King James II was born in London on October 14, 1633. He was the second son of Charles I and the French princess Henrietta Maria. Upon the death of his brother, James was proclaimed king in February 1685 and ruled for nearly four years. Using a standing army stationed outside of London, he attempted to subdue the Anglican Church’s High Commission, which he used to remove the city’s bishop. He also tried to dominate local elections and replace Protestant university leaders with Catholics. He abdicated the throne on December 11, 1688. He was England’s last Catholic monarch.
King James II was born on October 14, 1633. He ruled England, Scotland, and Ireland for almost four years. He ascended the throne on February 6, 1685, but abdicated on December 11, 1688. As the country’s final Stuart and Catholic ruler, he allowed religious minorities to practice their faith without fear of discrimination or persecution. He converted to Catholicism in 1670 largely through the effort of his first wife Anne Hyde.
James’ pro-French policies and anti-parliamentarian beliefs drew the ire of some politicians known as the Whigs. Aimed primarily against James, the 1673 Test Act barred Catholics from holding government positions. However, between 1679 and 1681, Whigs pursued him relentlessly with their Exclusion Bill, which aimed to remove him completely from the monarchy’s line of succession. It wasn’t long before Charles quelled the uprising and reassigned James to the Admiralty and the Council of State.
After his brother died in 1685, James began a turbulent rule. James’ popularity suffered after Judge Jeffreys crushed his nephew’s Monmouth Rebellion (1685). James controlled local elections, expelled Protestant university officials, and replaced them with Catholics. He subdued the Anglican Church’s High Commission and maintained a permanent army outside London. He granted Catholics and Protestant Dissenters toleration by edict, not by law. The Archbishop of Canterbury and six bishops were jailed in June 1688 for refusing to pronounce the order. James left England forever in 1688 and lived the rest of his life in exile in France under the protection of King Louis XIV. James II died on September 6, 1701, in St. Germain-en-Laye in France. His marriages (to Hyde and Mary of Modena), produced 15 offspring. Two of James’ daughters became queens of England.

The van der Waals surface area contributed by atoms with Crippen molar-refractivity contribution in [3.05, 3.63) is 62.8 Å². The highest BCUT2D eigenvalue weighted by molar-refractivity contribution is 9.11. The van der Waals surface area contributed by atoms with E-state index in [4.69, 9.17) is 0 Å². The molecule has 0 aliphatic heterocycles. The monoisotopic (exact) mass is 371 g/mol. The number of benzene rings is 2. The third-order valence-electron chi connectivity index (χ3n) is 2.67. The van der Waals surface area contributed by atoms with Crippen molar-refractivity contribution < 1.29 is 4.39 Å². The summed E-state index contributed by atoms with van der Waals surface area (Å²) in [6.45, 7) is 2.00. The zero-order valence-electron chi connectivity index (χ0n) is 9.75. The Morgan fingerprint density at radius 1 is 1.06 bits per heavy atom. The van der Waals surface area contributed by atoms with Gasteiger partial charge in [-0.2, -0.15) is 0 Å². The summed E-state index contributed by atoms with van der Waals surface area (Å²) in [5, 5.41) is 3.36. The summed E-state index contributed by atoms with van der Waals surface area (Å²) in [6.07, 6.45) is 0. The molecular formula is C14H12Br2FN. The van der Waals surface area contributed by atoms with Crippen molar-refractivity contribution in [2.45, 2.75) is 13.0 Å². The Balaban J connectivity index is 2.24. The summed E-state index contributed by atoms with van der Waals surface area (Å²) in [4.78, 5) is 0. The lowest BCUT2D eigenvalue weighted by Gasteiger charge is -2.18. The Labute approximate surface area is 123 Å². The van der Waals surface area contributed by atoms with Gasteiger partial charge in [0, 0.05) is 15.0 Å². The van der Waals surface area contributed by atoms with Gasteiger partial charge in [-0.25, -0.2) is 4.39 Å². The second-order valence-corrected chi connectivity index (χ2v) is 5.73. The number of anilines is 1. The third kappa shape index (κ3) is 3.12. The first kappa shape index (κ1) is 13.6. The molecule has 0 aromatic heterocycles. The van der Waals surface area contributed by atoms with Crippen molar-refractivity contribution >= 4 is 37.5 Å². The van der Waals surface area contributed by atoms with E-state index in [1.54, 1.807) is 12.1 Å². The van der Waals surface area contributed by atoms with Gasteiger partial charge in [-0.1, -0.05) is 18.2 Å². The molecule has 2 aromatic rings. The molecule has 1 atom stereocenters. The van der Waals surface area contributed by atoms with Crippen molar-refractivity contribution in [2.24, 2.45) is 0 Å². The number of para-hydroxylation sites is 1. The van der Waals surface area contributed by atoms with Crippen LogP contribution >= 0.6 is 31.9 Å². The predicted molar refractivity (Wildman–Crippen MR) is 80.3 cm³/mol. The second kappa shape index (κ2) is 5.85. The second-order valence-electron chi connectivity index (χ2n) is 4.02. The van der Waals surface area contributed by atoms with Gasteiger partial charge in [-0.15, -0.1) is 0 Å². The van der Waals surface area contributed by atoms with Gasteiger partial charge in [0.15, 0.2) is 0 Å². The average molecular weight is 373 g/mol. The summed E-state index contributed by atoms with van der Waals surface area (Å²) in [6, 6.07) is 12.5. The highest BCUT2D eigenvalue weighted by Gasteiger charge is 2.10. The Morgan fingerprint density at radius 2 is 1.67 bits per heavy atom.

He is praised for his bravery and skill by a prominent French commander following his military service in France.
For his military prowess and valor on the battlefield, he is named Lieutenant General.
James becomes Duke of Albany a year after his brother Charles II was restored to the English throne.
James II's sway over state affairs grows to such an extent that when he ascends the English throne, there is little overt opposition or dissent.
He grants religious minorities the right to worship.
Why We Love King James II
James II was a peacemaker
In some respects, King James II knew how to foster peace. History tells us that he achieved peace and prosperity by ending England’s war against Spain in 1604.
A first in England’s history
After Mary I, King James II was the first English monarch to roll out the red carpet for Ferdinando d'Adda, the papal nuncio at the time. For more than 100 years, the latter was the first Roman Catholic cardinal, bishop, and diplomat to visit London.
His faith was his refuge
Though he was known to have many mistresses, James II turned increasingly to Catholicism in his later years. Dying in exile far from one’s native land, he probably was very close to God at that time.
5 Surprising Facts
His first rift with Protestantism
James’ initial break with Protestantism occurred when he served in the Spanish army.
His offer to marry Anne Hyde
In 1659, while James was seeing Anne Hyde, he offered to marry her if she gave in to his charms.
Their eight children
James and Anne had eight children, but six died in infancy.
The royal but plain mistress
James' first prominent mistress, Arabella Churchill was once described as “pale-faced and nothing but skin and bone.”
He was a chief firefighter
During the Great Fire of London in 1666, James acted as the chief firefighter in the absence of the lord mayor.
King James II FAQs
What was King James II known for?
King James II was known for converting to and embracing Catholicism, and for allowing religious minorities to practice their faith openly at the monarch’s court.
Was King James II a good father?
King James II was a doting father to Mary and Anne (his daughters with Anne Hyde).
How powerful and wealthy was King James II?
King James II was one of the world’s most powerful leaders at the time, commanding an army of 20,000 soldiers and having an income of roughly 2.3 million USD.
King James II’s birthday dates